Of apes & angels:

Bildad in Job 26 likens humans to maggots and worms. The wretched extent of the depravity of the human soul is one of the primary themes in Job, and I’ve encountered it elsewhere recently, too. It strikes a wrong chord with me.

Despite the Fall, the consequences of which are original sin and a universe in entropy, human beings are made in the image of God. Only in a spirit of repentance and contrition would I consider using terms like maggot or worm—figuratively. But in reality, the body is a gift, in divine image. The soul is a gift, eternal. The mind and heart are gifts, the ability to reason and think and feel beyond the capabilities of animals.

No, we are not perfect. No, we are not righteous by our own means. But we are human. We are not maggots or worms in God’s sight. There are those who by their choices have let their souls rot in their selfishness and pride. There are those who do vile and evil things. Does this mean that every human being has a heart as black as theirs? No. We are varying shades of gray, each with the potential to do good and evil.

I recognize that the Book of Job is pre-Abrahamic and definitely pre-Christ. I also recognize that I am a humanist influenced by the 18th century Enlightenment. What concerns me is that this line of thought is still very extant in Christian circles. Yes, humans are imperfect, but I am unwilling to agree with the belief that we are wretched, totally depraved, less than dirt maggots, especially as a believing Christian who has been and continues to be made righteous in the sight of God. Christian or not, such a debased view of the human condition shows ingratitude to God for the body, soul, mind, life, and world he has given us. Moreover, as a Christian, such a view is ungrateful for the salvation we have received and the life we now have.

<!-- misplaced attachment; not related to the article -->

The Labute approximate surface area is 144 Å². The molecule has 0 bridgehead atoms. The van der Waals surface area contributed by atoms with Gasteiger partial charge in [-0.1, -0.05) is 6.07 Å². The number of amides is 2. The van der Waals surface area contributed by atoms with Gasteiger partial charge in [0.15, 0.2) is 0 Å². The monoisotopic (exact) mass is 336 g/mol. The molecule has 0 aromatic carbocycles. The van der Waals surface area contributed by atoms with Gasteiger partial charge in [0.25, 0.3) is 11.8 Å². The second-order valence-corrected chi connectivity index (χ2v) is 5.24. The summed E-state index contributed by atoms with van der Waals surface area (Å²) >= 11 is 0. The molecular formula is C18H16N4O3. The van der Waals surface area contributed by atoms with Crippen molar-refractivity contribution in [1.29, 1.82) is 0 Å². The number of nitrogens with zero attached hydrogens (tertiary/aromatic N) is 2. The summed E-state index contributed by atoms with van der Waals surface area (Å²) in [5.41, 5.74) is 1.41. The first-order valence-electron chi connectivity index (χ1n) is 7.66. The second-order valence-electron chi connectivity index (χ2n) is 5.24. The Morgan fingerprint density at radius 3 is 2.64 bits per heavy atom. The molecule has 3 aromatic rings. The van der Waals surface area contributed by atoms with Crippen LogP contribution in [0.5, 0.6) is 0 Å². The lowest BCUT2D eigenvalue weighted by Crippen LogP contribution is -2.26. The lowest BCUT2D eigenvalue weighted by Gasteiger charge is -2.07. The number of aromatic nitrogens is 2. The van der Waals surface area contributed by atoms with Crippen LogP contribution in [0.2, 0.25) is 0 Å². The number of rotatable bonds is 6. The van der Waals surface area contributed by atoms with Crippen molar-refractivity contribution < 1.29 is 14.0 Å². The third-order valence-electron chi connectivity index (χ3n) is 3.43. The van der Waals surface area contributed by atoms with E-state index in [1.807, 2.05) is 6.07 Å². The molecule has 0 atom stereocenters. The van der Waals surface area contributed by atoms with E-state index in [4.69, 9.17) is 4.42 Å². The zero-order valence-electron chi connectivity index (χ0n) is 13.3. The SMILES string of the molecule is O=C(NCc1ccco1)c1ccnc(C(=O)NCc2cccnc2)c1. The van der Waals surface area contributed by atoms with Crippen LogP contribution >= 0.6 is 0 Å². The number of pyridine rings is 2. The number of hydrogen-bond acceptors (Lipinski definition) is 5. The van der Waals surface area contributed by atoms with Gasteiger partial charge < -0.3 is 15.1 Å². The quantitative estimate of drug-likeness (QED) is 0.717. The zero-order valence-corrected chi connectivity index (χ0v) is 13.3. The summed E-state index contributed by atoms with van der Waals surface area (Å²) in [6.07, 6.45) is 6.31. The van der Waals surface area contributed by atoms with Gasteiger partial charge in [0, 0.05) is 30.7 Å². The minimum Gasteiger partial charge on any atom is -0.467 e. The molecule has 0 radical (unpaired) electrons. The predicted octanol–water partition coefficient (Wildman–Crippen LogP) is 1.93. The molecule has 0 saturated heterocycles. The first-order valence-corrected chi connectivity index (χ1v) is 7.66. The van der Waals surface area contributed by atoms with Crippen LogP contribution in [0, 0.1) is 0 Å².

6 thoughts on “Of apes & angels:

  1. Katherine says:

    I agree almost entirely with this post. Except, you seem to be saying that the book of Job is flawed in some way. I disagree. I think further study on the book reveals that the friends are _not_ people who are speaking for God or someone to be emulated. They all give very bad advice and are not helpful at all. Bildad is an example of someone who is _not_speaking truth.

    Otherwise, “wormology” can not be found in the scripture, except as you said in a metaphoric or contrite type of speaking. It seems that many Christians who insist on taking this view often verge on not only having the wrong view of themselves, but also the wrong view of God.


  2. Chera says:

    I wasn’t in any way saying that Job’s friends are beacons of truth and light. I believe quite the contrary, and in my Lenten study of Job (which is not, I should add, the first time I have read this book) my daily prayer most often becomes, “Lord, please help me to be a better friend than these guys.” Nor is the book of Job flawed: it seems like it, until you’ve read the book as a whole. When doing a chapter-a-day study, it takes a while for God to enter the conversation.

    The problem even with figurative use is that if you say it often enough, soon you start to believe it. Better, I think, to reinforce that we are children of God, and then try to act like one.

    So what would you say in regard to T in Calvinism’s TULIP?


  3. Katherine says:

    I suppose I assumed that when you were referring to the age and your own mindset when approaching the book.

    I pretty much agree with that T, but reservedly. However, that should probably be saved for a face-to-face conversation. 🙂


  4. Casey says:

    The belief that we as humans are “wretched, totally depraved, less than dirt maggots”, not only impacts our view of ourselves and God, but how we view those around us. When one holds to that view, you can no longer see others as children of God who are worthy of grace and love. Did Christ view us as worms?


  5. Chera says:

    Exactly. I was thinking that if anyone challenged the view that we are SO unworthy that we are AS worms in God’s sight, that I would ask for an example of such thinking from Christ. In all his interactions with people in the Gospels and Acts, he treats people with mercy, pity (though not patronizing), and love. The only people he really criticizes, calling them vipers, are the Pharisees…


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